The number of new company registrations is used as a proxy indicator for the vitality of the local economy as well as the ability of the local economy to create new employment. New company registrations in the West Bank declined by 16.98% compared to August 2010. When compared to pre-Intifada levels, new company registrations have declined by approximately 35.77%. For Gaza, data from the local Ministry of Economy indicate 32 new registered companies in September 2010. On such basis, the number of newly registered companies in Gaza shows a decline of approximately 28.89% compared to August 2010.
[CHART - Number of new company registration in the last three months - please see document in PDF format]
Similar to bank credit and deposits, data on the Palestinian stock exchange are used as a proxy indicator of Palestinian perceptions vis-à-vis the state of the national economy. Data for September 2010 show an increase in terms of the number of stocks traded of approximately 18.95% and an increase in terms of value of shares traded of approximately 61.18%. The Al-Quds index increased by 2.42%.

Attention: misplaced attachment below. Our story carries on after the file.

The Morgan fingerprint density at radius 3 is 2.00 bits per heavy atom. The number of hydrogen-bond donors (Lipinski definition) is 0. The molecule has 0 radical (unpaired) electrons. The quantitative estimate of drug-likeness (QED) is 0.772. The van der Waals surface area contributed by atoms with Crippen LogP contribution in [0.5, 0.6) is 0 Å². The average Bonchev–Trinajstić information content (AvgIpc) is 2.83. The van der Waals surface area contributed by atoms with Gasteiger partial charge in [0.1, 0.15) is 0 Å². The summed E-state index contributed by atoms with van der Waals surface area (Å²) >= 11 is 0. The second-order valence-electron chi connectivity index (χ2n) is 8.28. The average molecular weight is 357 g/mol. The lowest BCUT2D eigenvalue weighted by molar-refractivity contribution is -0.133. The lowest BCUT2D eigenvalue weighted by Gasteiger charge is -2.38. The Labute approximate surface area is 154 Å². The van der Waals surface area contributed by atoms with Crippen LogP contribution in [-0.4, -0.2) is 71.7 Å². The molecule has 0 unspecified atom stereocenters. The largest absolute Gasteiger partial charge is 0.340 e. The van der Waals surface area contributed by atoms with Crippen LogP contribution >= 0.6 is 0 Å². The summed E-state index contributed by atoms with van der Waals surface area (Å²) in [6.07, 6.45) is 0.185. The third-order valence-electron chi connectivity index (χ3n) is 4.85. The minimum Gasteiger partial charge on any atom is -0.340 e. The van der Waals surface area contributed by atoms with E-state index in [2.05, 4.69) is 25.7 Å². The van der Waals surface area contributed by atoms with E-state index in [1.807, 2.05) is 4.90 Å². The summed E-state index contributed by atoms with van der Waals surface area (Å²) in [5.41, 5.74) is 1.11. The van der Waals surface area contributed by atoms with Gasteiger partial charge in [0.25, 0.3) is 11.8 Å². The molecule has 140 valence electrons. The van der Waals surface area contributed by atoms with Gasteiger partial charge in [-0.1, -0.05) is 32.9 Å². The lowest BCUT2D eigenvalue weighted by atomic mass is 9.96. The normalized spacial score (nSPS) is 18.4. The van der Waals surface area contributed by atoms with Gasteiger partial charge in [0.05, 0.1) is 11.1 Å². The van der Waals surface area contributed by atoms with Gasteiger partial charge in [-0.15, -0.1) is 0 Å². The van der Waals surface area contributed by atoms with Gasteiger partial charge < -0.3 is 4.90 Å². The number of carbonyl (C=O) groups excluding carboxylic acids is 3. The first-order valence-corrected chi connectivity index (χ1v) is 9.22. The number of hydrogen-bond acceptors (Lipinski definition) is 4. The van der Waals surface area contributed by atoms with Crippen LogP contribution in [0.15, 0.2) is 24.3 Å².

[CHART - Number of registered companies and number of traded shares - please see document in PDF format]
Similar to new company registrations, the area licensed for new construction is also used as a proxy indicator for economic vitality. September 2010 data show a decline in the area licensed for new construction of approximately 41.70% compared to the previous month in the West Bank. When compared to pre
levels, the area licensed for new construction has now experienced a decline of 50.10%.